This music practice tip is something I should get my students to do more regularly: sing the music. Too often, we get hung up on the mechanics of music, that is, the notes and the rhythm. Well, that’s all good and dandy, but we’re not robots. When we bring music to life, we are telling a story through sound and silence.
At university, one of my piano teachers told me that if I couldn’t sing the opening phrase of the Chopin Impromptu in G-flat Major, I had no business playing the piece. I thought she was joking. She wasn’t.
Through that exercise, I learned phrasing and expression. I learned where Chopin wanted the climax and where he wanted me (or any pianist) to pull back. I learned where to breathe.
Another benefit is that you internalize the music. Strangely, I learned this with interval ear training. It took work, but I drilled playing a note and singing a certain interval above or below it.
I applied this to my last piano exam, Level 7 in Conservatory Canada’s Contemporary Idioms syllabus, which I took a few years ago. I scored the highest I ever have in my piano exam history.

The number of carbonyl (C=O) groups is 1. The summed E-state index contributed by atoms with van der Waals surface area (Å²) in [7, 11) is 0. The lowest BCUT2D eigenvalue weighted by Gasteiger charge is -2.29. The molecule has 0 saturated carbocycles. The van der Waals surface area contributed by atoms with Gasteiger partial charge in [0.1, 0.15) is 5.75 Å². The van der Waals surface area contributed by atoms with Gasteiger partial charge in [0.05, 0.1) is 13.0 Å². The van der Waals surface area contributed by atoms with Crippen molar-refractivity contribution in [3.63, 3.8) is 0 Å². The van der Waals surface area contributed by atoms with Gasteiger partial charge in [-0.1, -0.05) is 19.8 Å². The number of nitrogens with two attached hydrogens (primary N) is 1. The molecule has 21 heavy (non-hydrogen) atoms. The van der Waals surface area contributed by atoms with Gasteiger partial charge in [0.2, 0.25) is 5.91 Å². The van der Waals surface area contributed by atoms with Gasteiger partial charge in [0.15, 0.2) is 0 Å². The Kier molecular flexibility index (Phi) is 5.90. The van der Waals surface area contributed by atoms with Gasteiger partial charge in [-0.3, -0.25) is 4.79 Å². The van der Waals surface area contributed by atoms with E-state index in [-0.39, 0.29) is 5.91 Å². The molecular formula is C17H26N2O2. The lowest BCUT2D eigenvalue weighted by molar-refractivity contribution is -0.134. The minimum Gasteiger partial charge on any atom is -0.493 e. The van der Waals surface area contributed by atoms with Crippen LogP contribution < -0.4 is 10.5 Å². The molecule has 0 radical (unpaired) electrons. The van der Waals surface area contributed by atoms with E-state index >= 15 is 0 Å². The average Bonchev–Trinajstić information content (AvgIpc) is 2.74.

All I could think of was, “Why didn’t I do this when I was younger?” I would have aced ear training!
Musician Graehme Floyd lists several benefits to singing and internalizing the music with your voice. The top three should be enough to convince you: internalizing your music by singing cuts down on your learning time, your memorization time and boosts your confidence on stage. You can read the rest in his article, “Every Musician Should Sing”.
To read more about this music practice tip, check out: Robert Rawlins, Ph. D.’s article “Young Instrumentalists Should Learn to Sing So They can Learn to Hear” and “Learning to Listen: Dame Emma Kirkby's Collaborative Technique” by Jessica Chow.